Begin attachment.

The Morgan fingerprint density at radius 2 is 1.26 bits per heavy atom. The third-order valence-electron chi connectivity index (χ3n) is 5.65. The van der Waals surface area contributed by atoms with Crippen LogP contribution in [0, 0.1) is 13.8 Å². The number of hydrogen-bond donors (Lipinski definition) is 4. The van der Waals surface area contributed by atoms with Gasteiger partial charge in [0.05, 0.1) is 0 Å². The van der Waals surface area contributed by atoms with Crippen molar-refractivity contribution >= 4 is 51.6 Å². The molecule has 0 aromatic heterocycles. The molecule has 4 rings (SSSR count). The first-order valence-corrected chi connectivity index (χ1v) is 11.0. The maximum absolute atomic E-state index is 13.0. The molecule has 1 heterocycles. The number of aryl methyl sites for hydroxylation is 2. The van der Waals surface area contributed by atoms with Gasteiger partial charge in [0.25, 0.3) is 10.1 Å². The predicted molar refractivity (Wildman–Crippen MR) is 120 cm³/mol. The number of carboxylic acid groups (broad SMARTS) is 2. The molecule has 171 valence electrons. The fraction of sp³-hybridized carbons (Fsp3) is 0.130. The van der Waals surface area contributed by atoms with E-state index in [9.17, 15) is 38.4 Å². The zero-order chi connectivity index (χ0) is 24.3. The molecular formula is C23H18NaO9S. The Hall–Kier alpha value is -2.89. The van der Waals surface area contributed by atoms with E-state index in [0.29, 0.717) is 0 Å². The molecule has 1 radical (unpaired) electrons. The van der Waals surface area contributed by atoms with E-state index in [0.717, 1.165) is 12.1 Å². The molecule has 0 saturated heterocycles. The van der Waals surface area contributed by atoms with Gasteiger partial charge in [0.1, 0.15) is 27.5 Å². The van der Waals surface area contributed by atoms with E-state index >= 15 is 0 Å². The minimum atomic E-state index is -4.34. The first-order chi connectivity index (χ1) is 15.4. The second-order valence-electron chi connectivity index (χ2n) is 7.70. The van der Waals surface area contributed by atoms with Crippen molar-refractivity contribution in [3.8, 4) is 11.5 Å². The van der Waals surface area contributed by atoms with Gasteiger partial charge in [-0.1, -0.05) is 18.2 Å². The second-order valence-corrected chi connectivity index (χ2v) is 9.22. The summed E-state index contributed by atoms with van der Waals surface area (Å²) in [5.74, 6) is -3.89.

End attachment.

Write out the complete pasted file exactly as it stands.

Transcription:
The Morgan fingerprint density at radius 2 is 1.26 bits per heavy atom. The third-order valence-electron chi connectivity index (χ3n) is 5.65. The van der Waals surface area contributed by atoms with Crippen LogP contribution in [0, 0.1) is 13.8 Å². The number of hydrogen-bond donors (Lipinski definition) is 4. The van der Waals surface area contributed by atoms with Gasteiger partial charge in [0.05, 0.1) is 0 Å². The van der Waals surface area contributed by atoms with Crippen molar-refractivity contribution >= 4 is 51.6 Å². The molecule has 0 aromatic heterocycles. The molecule has 4 rings (SSSR count). The first-order valence-corrected chi connectivity index (χ1v) is 11.0. The maximum absolute atomic E-state index is 13.0. The molecule has 1 heterocycles. The number of aryl methyl sites for hydroxylation is 2. The van der Waals surface area contributed by atoms with Gasteiger partial charge in [0.25, 0.3) is 10.1 Å². The predicted molar refractivity (Wildman–Crippen MR) is 120 cm³/mol. The number of carboxylic acid groups (broad SMARTS) is 2. The molecule has 171 valence electrons. The fraction of sp³-hybridized carbons (Fsp3) is 0.130. The van der Waals surface area contributed by atoms with E-state index in [9.17, 15) is 38.4 Å². The zero-order chi connectivity index (χ0) is 24.3. The molecular formula is C23H18NaO9S. The Hall–Kier alpha value is -2.89. The van der Waals surface area contributed by atoms with E-state index in [0.29, 0.717) is 0 Å². The molecule has 1 radical (unpaired) electrons. The van der Waals surface area contributed by atoms with E-state index in [0.717, 1.165) is 12.1 Å². The molecule has 0 saturated heterocycles. The van der Waals surface area contributed by atoms with Gasteiger partial charge in [0.1, 0.15) is 27.5 Å². The van der Waals surface area contributed by atoms with E-state index >= 15 is 0 Å². The minimum atomic E-state index is -4.34. The first-order chi connectivity index (χ1) is 15.4. The second-order valence-electron chi connectivity index (χ2n) is 7.70. The van der Waals surface area contributed by atoms with Crippen molar-refractivity contribution in [3.8, 4) is 11.5 Å². The van der Waals surface area contributed by atoms with Gasteiger partial charge in [-0.1, -0.05) is 18.2 Å². The second-order valence-corrected chi connectivity index (χ2v) is 9.22. The summed E-state index contributed by atoms with van der Waals surface area (Å²) in [5.74, 6) is -3.89.